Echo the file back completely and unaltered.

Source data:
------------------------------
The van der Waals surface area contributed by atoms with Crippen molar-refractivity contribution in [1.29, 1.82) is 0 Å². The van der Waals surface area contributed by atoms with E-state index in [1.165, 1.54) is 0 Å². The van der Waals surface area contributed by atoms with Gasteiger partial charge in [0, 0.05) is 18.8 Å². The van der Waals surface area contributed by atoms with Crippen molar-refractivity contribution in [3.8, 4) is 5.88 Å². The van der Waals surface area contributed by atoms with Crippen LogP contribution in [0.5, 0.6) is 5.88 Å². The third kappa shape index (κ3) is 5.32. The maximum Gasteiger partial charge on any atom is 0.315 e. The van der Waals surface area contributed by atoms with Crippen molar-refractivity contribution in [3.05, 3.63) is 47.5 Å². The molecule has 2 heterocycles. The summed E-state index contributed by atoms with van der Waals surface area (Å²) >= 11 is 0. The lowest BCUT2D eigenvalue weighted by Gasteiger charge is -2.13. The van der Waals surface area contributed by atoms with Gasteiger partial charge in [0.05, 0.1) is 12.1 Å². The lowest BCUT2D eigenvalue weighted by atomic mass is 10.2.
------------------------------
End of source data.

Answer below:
The van der Waals surface area contributed by atoms with Crippen molar-refractivity contribution in [1.29, 1.82) is 0 Å². The van der Waals surface area contributed by atoms with E-state index in [1.165, 1.54) is 0 Å². The van der Waals surface area contributed by atoms with Gasteiger partial charge in [0, 0.05) is 18.8 Å². The van der Waals surface area contributed by atoms with Crippen molar-refractivity contribution in [3.8, 4) is 5.88 Å². The van der Waals surface area contributed by atoms with Crippen LogP contribution in [0.5, 0.6) is 5.88 Å². The third kappa shape index (κ3) is 5.32. The maximum Gasteiger partial charge on any atom is 0.315 e. The van der Waals surface area contributed by atoms with Crippen molar-refractivity contribution in [3.05, 3.63) is 47.5 Å². The molecule has 2 heterocycles. The summed E-state index contributed by atoms with van der Waals surface area (Å²) >= 11 is 0. The lowest BCUT2D eigenvalue weighted by Gasteiger charge is -2.13. The van der Waals surface area contributed by atoms with Gasteiger partial charge in [0.05, 0.1) is 12.1 Å². The lowest BCUT2D eigenvalue weighted by atomic mass is 10.2.